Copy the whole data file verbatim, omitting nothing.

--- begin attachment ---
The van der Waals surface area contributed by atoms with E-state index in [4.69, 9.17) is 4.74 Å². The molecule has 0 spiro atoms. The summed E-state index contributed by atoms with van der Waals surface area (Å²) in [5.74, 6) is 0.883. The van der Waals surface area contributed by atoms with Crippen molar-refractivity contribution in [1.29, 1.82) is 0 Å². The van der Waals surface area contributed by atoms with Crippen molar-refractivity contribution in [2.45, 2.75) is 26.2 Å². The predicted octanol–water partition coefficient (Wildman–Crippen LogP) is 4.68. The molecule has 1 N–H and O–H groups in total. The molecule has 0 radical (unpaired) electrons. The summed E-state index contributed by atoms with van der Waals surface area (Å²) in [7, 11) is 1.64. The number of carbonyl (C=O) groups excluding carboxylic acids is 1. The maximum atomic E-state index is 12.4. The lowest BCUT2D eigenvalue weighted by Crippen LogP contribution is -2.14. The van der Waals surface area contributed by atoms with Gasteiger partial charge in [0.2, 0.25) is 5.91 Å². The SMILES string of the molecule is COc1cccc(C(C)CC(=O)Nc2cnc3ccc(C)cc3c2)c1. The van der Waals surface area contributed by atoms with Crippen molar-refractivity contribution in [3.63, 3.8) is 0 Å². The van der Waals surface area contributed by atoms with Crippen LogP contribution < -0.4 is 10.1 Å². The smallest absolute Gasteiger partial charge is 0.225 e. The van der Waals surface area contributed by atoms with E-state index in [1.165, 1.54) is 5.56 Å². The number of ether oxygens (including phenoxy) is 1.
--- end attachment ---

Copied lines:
The van der Waals surface area contributed by atoms with E-state index in [4.69, 9.17) is 4.74 Å². The molecule has 0 spiro atoms. The summed E-state index contributed by atoms with van der Waals surface area (Å²) in [5.74, 6) is 0.883. The van der Waals surface area contributed by atoms with Crippen molar-refractivity contribution in [1.29, 1.82) is 0 Å². The van der Waals surface area contributed by atoms with Crippen molar-refractivity contribution in [2.45, 2.75) is 26.2 Å². The predicted octanol–water partition coefficient (Wildman–Crippen LogP) is 4.68. The molecule has 1 N–H and O–H groups in total. The molecule has 0 radical (unpaired) electrons. The summed E-state index contributed by atoms with van der Waals surface area (Å²) in [7, 11) is 1.64. The number of carbonyl (C=O) groups excluding carboxylic acids is 1. The maximum atomic E-state index is 12.4. The lowest BCUT2D eigenvalue weighted by Crippen LogP contribution is -2.14. The van der Waals surface area contributed by atoms with Gasteiger partial charge in [0.2, 0.25) is 5.91 Å². The SMILES string of the molecule is COc1cccc(C(C)CC(=O)Nc2cnc3ccc(C)cc3c2)c1. The van der Waals surface area contributed by atoms with Crippen molar-refractivity contribution in [3.63, 3.8) is 0 Å². The van der Waals surface area contributed by atoms with Crippen LogP contribution < -0.4 is 10.1 Å². The smallest absolute Gasteiger partial charge is 0.225 e. The van der Waals surface area contributed by atoms with E-state index in [1.165, 1.54) is 5.56 Å². The number of ether oxygens (including phenoxy) is 1.